The second problem with the definition is that it rests on public and visible commitments. I find this critique shallow. The implied message is that if you are not begging God and others for forgiveness for the sins of your past, or if you do not stand and confess your sins publicly, or if you remain friends with “sinners,” or if you do not sell all of your possessions as a form of penance (or some other equally dramatic act), then your conversion cannot be genuine. Some big, dramatic, visible act must accompany conversion in order to be counted a disciple and friend of Jesus. That’s just not true.

In the beginning of a faith journey, it may be that the biggest, most dramatic act that accompanies our conversion is not visible to others. It may be that we give up our most prized possession—our lives. It may be that “denying ourselves, taking up our cross and following Jesus” (Luke 9:23) means, as with Jesus, realizing that our lives are not our own. That is the profound and fundamental commitment that takes place. 

Discipleship as the Answer to the Changing World

To end where I began, if in fact we are to think differently about this world, and if in fact we are to see ourselves as missionaries to our own culture, then we need to recover the ministry of discipleship. We need to build a culture of disciple-making. 

If we get this right, if we help not just a few individuals, but our entire church become mature disciples of Jesus, then we will impact and influence this world for good, restore kingdom values to the culture, and regularly invite people into a life of discipleship in the kingdom of God on earth. 

I’m saying that taking care of being and making mature disciples will affect everything. Imagine the impact on the world if every person in every church in this world were legitimately on a “lifelong process of dying to self while allowing Jesus Christ to come alive in us.” Concentrating on maturing as disciples will affect the depth of our worship, the commitment to love one another, our desire to help and support one another, and pour gas on the fire of our passion to make a positive impact on the world. We will be committed to proclaiming truth, showing great mercy and compassion, and working as advocates for social and institutional change to help the most vulnerable around us.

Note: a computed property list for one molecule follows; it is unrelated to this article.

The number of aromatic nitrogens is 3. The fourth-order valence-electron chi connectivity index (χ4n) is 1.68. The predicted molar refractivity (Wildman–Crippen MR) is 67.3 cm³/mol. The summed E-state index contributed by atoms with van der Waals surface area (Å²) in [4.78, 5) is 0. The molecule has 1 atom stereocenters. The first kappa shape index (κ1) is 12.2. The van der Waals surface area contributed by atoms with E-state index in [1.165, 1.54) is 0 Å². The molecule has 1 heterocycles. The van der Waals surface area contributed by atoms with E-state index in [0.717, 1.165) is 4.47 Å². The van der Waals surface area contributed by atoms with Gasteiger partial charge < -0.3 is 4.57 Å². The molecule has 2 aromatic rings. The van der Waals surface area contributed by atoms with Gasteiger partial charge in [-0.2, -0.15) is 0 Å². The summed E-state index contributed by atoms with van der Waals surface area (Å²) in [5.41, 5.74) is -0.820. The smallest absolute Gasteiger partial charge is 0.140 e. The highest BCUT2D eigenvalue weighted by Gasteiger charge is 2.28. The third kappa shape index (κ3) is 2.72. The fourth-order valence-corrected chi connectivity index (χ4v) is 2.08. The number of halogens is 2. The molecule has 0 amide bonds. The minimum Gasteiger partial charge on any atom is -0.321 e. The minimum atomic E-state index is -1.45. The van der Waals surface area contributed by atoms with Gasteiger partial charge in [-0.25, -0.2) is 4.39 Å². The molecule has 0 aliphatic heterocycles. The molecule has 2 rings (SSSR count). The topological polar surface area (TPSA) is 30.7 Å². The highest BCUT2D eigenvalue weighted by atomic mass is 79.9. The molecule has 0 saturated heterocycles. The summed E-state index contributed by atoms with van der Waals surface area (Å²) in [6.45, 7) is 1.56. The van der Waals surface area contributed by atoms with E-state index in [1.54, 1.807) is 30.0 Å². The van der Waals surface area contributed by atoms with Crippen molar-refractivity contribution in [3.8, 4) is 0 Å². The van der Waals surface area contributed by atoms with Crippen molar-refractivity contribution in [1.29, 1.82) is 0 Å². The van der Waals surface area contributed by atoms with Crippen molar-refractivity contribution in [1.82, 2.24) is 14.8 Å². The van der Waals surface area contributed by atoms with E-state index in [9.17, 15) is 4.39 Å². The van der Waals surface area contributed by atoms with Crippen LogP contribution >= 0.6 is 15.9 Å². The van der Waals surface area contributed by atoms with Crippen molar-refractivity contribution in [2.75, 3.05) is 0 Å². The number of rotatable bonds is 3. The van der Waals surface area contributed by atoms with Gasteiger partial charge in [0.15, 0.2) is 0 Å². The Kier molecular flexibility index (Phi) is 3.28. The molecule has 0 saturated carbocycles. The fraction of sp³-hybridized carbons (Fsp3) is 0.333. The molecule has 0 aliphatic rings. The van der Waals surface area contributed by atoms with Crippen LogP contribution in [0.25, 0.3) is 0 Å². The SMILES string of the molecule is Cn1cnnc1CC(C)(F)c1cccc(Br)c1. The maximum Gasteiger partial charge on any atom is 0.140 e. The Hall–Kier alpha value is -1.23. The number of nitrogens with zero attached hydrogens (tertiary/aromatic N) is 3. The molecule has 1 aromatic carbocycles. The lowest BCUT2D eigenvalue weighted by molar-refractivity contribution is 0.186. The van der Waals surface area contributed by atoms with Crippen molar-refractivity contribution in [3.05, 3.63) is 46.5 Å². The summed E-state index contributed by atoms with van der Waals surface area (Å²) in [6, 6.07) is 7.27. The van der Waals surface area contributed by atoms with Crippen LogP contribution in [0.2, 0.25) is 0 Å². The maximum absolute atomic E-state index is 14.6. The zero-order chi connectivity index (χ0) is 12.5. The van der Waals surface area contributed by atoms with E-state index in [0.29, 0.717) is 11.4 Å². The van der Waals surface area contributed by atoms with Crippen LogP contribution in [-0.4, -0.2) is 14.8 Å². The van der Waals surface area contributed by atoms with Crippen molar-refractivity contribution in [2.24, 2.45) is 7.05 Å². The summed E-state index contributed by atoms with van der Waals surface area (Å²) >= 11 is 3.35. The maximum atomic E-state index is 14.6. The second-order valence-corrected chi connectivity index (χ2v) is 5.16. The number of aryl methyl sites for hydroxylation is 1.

If we want to be a force for good in the world, let’s go deep in our personal and collective faith. 

Rev. Dr. John Fullerton

Rev. Dr. John H. Fullerton, Jr.
Senior Pastor
Dr. Fullerton has served as our senior pastor since September 2019. Prior to Lakeland, he served churches in Scotland, Ohio, Tennessee, and, most recently, in Dunedin, Florida. While serving local churches, he has also taken leave to teach in theological seminaries in Madagascar and Russia. After earning his Bachelor of Science degree at the University of Dr. Fullerton has served as our senior pastor since September 2019. Prior to Lakeland, he served churches in Scotland, Ohio, Tennessee, and, most recently, in Dunedin, Florida. While serving local churches, he has also taken leave to teach in theological seminaries in Madagascar and Russia. After earning his Bachelor of Science degree at the University of Florida, he worked in business for nine years. God then had other plans for his life that led him to Princeton Theological Seminary for a Master of Divinity and then ordination as a pastor. In 2010, he received his Doctor of Ministry degree from Fuller Theological Seminary. He grew up in a military home that took him all over the United States but considers Palatka, Florida, his hometown. He and his wife, Cile, have been married since 1983 and are proud parents of three daughters who have given them five grandchildren. His hobbies include reading, running, golf, and spending time with family.